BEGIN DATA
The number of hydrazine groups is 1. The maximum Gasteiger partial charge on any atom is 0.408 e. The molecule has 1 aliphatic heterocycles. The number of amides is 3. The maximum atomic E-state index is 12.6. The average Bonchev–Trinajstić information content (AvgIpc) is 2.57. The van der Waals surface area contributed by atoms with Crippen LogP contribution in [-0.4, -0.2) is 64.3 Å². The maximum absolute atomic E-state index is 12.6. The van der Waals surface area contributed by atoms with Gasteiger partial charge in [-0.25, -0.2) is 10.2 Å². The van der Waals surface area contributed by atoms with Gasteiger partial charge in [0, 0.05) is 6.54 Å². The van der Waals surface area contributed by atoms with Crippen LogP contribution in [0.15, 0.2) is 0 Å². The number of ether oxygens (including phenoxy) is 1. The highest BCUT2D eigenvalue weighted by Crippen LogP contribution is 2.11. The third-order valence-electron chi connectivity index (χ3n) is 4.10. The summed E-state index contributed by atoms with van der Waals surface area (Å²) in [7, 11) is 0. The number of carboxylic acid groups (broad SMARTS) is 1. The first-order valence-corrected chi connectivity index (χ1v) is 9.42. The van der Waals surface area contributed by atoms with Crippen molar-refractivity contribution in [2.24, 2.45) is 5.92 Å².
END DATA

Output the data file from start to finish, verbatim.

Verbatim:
The number of hydrazine groups is 1. The maximum Gasteiger partial charge on any atom is 0.408 e. The molecule has 1 aliphatic heterocycles. The number of amides is 3. The maximum atomic E-state index is 12.6. The average Bonchev–Trinajstić information content (AvgIpc) is 2.57. The van der Waals surface area contributed by atoms with Crippen LogP contribution in [-0.4, -0.2) is 64.3 Å². The maximum absolute atomic E-state index is 12.6. The van der Waals surface area contributed by atoms with Gasteiger partial charge in [-0.25, -0.2) is 10.2 Å². The van der Waals surface area contributed by atoms with Gasteiger partial charge in [0, 0.05) is 6.54 Å². The van der Waals surface area contributed by atoms with Crippen LogP contribution in [0.15, 0.2) is 0 Å². The number of ether oxygens (including phenoxy) is 1. The highest BCUT2D eigenvalue weighted by Crippen LogP contribution is 2.11. The third-order valence-electron chi connectivity index (χ3n) is 4.10. The summed E-state index contributed by atoms with van der Waals surface area (Å²) in [7, 11) is 0. The number of carboxylic acid groups (broad SMARTS) is 1. The first-order valence-corrected chi connectivity index (χ1v) is 9.42. The van der Waals surface area contributed by atoms with Crippen molar-refractivity contribution in [2.24, 2.45) is 5.92 Å².